To what extent can the EPA force utilities to update aging fleets with expensive pollution-control technology?
John D. Wilson is chair of the Energy and Telecommunications Group and co-chair of the Government and Public Practice Group at the law firm of Michael Best & Friedrich LLP in Madison, Wis. Contact him at 608-283-4433 or email@example.com. Brian H. Potts is an environmental and energy law associate in the Madison office of Michael Best & Friedrich LLP. Contact him at 608-257-7470 or firstname.lastname@example.org.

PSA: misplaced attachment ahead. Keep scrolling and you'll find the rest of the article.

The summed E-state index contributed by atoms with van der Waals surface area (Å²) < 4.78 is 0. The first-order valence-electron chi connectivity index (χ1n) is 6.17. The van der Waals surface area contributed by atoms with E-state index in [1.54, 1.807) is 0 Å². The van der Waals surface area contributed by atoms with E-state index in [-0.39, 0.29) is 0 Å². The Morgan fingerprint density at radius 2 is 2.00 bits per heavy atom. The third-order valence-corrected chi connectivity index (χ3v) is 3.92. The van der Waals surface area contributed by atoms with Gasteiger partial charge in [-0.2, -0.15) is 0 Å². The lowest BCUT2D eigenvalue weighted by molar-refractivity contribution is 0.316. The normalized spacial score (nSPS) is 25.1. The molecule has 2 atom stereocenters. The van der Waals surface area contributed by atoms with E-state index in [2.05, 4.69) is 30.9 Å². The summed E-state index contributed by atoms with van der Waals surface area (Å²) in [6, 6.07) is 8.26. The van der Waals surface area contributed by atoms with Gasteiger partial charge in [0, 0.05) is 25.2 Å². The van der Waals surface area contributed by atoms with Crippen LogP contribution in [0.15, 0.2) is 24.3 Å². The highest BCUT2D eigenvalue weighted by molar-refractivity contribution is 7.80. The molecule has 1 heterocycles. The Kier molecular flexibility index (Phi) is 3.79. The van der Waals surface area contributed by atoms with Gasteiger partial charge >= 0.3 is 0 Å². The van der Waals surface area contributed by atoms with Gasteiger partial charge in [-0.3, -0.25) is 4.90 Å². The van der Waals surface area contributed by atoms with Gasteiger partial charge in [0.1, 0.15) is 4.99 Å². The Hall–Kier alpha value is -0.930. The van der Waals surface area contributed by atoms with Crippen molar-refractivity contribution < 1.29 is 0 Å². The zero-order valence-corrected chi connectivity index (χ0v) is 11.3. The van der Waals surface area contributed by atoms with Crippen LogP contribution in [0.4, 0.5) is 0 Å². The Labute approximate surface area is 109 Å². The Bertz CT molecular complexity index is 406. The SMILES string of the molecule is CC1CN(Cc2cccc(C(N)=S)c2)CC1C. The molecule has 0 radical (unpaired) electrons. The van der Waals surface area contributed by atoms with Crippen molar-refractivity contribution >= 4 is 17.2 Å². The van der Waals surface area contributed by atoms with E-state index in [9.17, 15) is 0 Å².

Utility executives take notice: The U.S. Supreme Court will issue a contentious and potentially far-reaching Clean Air Act (CAA) decision soon in Environmental Defense v. Duke Energy Corp., a case involving the nation’s third-largest energy company. The Supreme Court heard oral arguments in early November and likely will issue an opinion before June 2007. Although the press has been focused on the other environmental case pending before the court, which deals with ability of the Environmental Protection Agency (EPA) to regulate greenhouse gases, the upside of the Duke Energy case for the electric industry could be much more significant—particularly for utilities with aging coal-fired fleets.